Sunday, December 11, 2011
Danbury Railways revised
Last week we had an historical map of railways around Danbury, Connecticut, and I said, why not?
This week I say: Why not do it better?
Sometimes I can't let go of something when I know I didn't quite finish it. So I blew another 12 hours or so crossing the I's and dotting the T's.
First of all, the jpg map was awful. Here are much better ones, a big PDF with the topo map background and a smaller clean JPG without.
Besides an improved appearance, these maps also have various corrections and additions. Most notably, I added a strip on the west side where I had just barely cut off the interesting area around Brewster, and I added two more partially constructed railways.
Secondly, I rewrote the Historical Sketch section into better English style, and added more details. I can write good. Or write well. Whichever.
The result so far is semi permanently enshrined at http://www.columbia.edu/~brennan/danbury/.
I was especially surprised to learn that there were three partially constructed railways in the area. I had the New York, Housatonic and Northern last week, but now I've added the Ridgefield and New York and the Danbury and Harlem Traction line. These more than pipe dreams. All three companies purchased and graded many miles of property, leaving traces that can still be seen today.
As I mentioned last time, the NYH&N actually opened the small portion from Danbury to Brookfield Junction, which is still in operation today, and the company also graded another 23 miles (!) that was never operated, far into Westchester County. The Ridgefield and New York similarly graded all or most of its route down to East Port Chester (across the boundary river from Port Chester NY). The trolley line D&HT not only graded part of its route but actually laid about five miles of track and made a test run with a trolley borrowed from the Danbury and Bethel Street Railway.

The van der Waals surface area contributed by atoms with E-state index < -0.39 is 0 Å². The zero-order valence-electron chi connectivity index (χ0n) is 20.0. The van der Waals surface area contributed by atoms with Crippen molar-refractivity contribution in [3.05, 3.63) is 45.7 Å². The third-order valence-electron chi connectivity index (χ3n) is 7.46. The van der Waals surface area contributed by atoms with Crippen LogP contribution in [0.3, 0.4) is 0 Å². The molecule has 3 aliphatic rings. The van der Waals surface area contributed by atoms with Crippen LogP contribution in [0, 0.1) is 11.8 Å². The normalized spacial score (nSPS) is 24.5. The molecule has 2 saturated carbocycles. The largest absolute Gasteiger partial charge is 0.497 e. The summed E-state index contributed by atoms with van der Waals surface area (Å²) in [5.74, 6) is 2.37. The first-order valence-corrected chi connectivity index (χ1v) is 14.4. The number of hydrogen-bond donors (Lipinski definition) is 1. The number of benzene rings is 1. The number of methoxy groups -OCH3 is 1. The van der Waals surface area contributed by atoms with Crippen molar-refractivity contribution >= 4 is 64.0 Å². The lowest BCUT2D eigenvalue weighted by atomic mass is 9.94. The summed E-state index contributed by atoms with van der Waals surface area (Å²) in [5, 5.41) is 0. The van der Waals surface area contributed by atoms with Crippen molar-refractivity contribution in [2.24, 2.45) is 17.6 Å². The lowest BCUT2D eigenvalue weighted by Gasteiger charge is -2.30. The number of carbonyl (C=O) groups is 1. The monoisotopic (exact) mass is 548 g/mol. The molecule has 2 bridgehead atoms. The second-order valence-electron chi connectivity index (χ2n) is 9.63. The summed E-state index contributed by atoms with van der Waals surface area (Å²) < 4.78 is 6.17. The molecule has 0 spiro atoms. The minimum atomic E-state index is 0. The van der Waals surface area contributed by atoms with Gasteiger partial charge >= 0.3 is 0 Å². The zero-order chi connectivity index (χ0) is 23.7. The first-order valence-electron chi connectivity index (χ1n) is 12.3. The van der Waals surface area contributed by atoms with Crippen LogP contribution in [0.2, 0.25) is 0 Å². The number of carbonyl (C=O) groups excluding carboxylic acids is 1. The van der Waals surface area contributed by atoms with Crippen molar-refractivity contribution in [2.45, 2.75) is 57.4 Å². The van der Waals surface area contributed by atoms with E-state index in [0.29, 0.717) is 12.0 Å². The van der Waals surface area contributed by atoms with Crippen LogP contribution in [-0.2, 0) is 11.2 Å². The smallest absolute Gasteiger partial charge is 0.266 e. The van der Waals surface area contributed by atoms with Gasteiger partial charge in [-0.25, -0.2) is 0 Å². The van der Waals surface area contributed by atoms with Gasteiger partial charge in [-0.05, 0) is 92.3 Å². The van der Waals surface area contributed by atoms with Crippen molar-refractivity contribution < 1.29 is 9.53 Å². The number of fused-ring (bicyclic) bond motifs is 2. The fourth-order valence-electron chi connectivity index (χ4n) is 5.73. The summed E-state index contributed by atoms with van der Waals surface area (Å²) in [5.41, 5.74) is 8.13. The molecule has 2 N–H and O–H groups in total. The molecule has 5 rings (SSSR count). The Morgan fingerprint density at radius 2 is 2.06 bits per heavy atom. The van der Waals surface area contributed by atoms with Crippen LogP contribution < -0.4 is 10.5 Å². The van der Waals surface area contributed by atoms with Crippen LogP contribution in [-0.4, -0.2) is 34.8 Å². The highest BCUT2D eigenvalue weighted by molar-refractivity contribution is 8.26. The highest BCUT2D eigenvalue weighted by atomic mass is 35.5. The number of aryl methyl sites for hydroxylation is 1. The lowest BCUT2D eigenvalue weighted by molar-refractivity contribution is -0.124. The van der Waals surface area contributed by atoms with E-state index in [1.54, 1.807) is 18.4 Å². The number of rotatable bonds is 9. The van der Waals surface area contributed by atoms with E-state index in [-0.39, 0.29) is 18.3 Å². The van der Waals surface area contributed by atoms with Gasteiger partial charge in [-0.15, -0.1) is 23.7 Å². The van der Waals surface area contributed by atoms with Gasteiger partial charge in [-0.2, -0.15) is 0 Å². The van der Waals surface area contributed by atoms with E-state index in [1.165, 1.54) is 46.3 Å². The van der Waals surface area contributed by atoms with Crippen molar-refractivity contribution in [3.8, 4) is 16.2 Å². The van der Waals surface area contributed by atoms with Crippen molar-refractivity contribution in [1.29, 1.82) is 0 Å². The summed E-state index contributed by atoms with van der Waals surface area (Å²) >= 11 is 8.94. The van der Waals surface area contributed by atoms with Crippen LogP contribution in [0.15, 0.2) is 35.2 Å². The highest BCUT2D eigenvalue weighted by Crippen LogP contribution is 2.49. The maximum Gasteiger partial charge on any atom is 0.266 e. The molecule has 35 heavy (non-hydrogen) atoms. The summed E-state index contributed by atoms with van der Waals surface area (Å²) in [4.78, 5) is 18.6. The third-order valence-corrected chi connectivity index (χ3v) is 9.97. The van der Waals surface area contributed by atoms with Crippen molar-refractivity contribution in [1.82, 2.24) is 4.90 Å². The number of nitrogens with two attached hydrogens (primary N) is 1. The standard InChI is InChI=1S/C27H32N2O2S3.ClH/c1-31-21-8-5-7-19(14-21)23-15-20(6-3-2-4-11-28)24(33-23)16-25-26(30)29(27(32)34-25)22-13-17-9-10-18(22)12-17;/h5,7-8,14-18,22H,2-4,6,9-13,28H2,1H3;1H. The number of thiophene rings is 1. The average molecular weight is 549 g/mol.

Local railfans and history buffs have discussed the grades— here is a good one about the D&HT grade, although read carefully because it also references the R&NY grade and mentions the NYH&N.
I made two real finds at the U Conn MAGIC web site, the library's wonderful acronym for the Map and Geographical Information Center. They have a 1934 aerial photography set of the entire state that shows the Danbury and Harlem Traction grade very clearly. They also have almost all of the New Haven railroad valuation maps of 1915, providing enormous detail on the railroad's property and structures at that time, which was about its maximum extent.
The valuation maps, amazingly, include the entire Ridgefield and New York line from Danbury to East Port Chester, even though it was never completed. Notations show that the property from Ridgefield south was sold to the New Haven in 1906. The Ridgefield to Danbury section, which was added to the proposed road some time in the 1880s, is carefully detailed, but why is unclear, because the notes emphasize that the New Haven did not own the property.
Last time Charlie Warren commented that the New York, Westchester and Boston project included a proposed line to Danbury. I know that it was to have continued north from White Plains along a route very similar to that of the unbuilt New York, Housatonic and Northern. I haven't shown it since no work was done. However the New Haven's strange acquisition of the Ridgefield and New York property makes me wonder whether there was any idea of extending the NYW&B from its Port Chester terminal by that route to Danbury. It was already graded after all, although it would probably have needed extensive rebuilding to eliminate grade crossings and live up to the NYW&B standard.
I came across this amusing article about a property for sale in northwestern Greenwich, left over from the New York, Housatonic and Northern project. From the street you see a narrow lot (by local standards) 100 feet wide with a modest house on it, but... the property goes back almost half a mile! Type 56 locust road greenwich ct on Google maps.